2. In the tree on the left, select SQL Server 2005 Configuration Manager (Local) - SQL Server 2005 Network Configuration - Protocols for SQLEXPRESS. In the pane on the right, right click the TCP/IP item and select Enable. Click OK to dismiss the warning that the changes will not take effect until the SQL Server service is stopped and restarted.
3. In the tree on the left, select SQL Server 2005 Configuration Manager (Local) - SQL Native Client Configuration - Client Protocols. In the tree on the right, make sure the following items are enabled: Shared Memory, TCP/IP, Named Pipes. If any of the items is not enabled, right click it and select Enable.
4. In the tree on the left, select SQL Server Configuration Manager (Local) - SQL Server 2005 Services. In the pane on the right, right click the SQL Server Browser item and select Properties. In the SQL Server Browser Properties dialog, switch to the Service tab, make sure the Start Mode option is set to Automatic, then click OK. Right click the SQL Server Browser item again and select Start. Right click the SQL Server (SQLEXPRESS) item and select Restart.
5. Close SQL Server Configuration Manager.
6. If you have Windows Firewall turned on, turn it off. Alternatively, use the SQL Server Configuration Manager application to configure SQL Server to use specific TCP ports, then launch Control Panel - Windows Firewall, select the Exceptions tab, and specify the configured ports as exceptions.
(Allowing other users to connect to and use an instance of SQL Server)
7. Press the Start menu button and launch Command Prompt.
8. Execute the following command line:
SQLCMD -S (local)\SQLEXPRESS -E
9. Execute the following commands to create a new database and switch to it:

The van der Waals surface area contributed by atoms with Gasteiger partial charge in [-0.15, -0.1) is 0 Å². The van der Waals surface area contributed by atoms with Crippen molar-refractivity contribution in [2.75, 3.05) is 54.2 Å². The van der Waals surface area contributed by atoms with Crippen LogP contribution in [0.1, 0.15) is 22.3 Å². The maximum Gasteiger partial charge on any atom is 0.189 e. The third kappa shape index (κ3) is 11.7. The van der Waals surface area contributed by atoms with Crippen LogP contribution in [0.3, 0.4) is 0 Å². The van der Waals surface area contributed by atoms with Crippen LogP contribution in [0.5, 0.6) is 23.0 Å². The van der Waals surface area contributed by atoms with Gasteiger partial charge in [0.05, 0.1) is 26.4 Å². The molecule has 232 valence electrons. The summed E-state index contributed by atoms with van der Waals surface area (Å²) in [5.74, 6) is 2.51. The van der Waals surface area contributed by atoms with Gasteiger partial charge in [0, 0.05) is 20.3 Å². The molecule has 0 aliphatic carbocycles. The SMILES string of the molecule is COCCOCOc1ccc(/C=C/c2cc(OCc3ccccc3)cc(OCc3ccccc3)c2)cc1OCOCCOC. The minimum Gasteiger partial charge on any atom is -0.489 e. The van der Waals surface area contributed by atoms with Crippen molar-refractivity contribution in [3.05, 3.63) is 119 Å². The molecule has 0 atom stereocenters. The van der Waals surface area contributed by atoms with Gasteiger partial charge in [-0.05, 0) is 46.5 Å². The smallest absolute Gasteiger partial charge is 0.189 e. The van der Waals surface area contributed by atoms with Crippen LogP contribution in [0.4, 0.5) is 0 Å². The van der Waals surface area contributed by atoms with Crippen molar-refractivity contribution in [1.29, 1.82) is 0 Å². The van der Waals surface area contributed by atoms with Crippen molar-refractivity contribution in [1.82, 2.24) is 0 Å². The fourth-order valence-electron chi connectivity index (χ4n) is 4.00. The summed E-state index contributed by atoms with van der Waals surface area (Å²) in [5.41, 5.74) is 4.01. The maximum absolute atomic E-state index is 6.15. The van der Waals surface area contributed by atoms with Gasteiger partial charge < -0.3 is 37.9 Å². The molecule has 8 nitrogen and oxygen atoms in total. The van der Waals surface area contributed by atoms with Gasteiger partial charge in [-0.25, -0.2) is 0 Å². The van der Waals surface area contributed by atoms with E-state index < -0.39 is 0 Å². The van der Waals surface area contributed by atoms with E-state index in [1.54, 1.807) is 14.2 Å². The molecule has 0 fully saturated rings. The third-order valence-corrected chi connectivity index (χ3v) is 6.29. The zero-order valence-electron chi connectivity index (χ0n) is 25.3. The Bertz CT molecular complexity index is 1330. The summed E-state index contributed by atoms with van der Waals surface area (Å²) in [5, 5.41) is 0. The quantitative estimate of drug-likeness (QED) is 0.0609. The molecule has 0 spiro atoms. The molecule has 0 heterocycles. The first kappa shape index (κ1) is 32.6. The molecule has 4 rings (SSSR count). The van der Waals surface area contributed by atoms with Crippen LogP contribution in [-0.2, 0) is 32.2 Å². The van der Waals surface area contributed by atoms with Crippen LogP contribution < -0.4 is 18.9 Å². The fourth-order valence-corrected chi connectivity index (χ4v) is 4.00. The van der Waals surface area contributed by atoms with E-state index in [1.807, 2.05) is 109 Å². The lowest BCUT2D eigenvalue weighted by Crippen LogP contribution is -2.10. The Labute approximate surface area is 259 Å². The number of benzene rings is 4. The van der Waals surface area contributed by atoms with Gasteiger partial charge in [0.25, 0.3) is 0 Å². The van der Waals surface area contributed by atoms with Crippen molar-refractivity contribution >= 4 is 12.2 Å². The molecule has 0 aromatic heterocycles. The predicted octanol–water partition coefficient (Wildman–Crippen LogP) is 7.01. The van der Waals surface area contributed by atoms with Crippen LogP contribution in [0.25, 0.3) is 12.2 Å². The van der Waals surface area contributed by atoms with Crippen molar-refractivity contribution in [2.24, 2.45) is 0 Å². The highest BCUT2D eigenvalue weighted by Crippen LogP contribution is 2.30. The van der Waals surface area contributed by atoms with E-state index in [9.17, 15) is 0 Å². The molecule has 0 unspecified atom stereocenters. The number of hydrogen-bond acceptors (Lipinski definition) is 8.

CREATE DATABASE test
10. Execute the following commands to allow users of the domain MYDOMAIN to connect to SQL Server and access the new database:
CREATE LOGIN [MYDOMAIN\Domain Users] FROM WINDOWS
EXEC sp_grantdbaccess 'MYDOMAIN\Domain Users'
11. Execute the following commands to assign one of the users of the domain MYDOMAIN as the owner of the new database:
EXEC sp_changedbowner 'MYDOMAIN\John'
12. Execute the following commands to allow another user of the domain MYDOMAIN to write data to the new database:
EXEC sp_addrolemember 'db_ddladmin', 'MYDOMAIN\Jane'
EXEC sp_addrolemember 'db_datawriter', 'MYDOMAIN\Jane'
13. Execute the following commands to allow all other users of the domain MYDOMAIN to read data from the new database:
EXEC sp_addrolemember 'db_datareader', 'MYDOMAIN\Domain Users'
14. Execute the following command to exit SQL Server console:
After following the above steps it is easy to test that a SQL Server Express installation is functional by using the Database Console in Manifold to quickly connect to SQL Server.
It is possible to connect using either ODBC, OLE DB or ADO .NET. We recommend using OLE DB for read-write connections and for all spatial DBMS work. We also recommend installing SQL Server Native Client on all client machines and then using the SQL Native Client provider. If we haven't installed the SQL Server Native Client we can connect to SQL Server using the default OLE DB Provider for SQL Server.
Connecting to a SQL Server Express Installation:
1. Launch Manifold and launch the Tools - Database Console command.
2. Press the [...] browse button to the right of the Data source box.
3. Follow the instructions in the Create a Data Source for SQL Server Express example section of the Data Source Dialog topic to create a data source for the desired SQL Server Express installation in the Data Source dialog. Double click on that data source to connect to it.
Once a data source for a SQL Server Express installation has been created the Data Source dialog will remember it. It will be available for subsequent uses with Database Console as well as with Administrator Console (if we have Database Administrator Edition installed).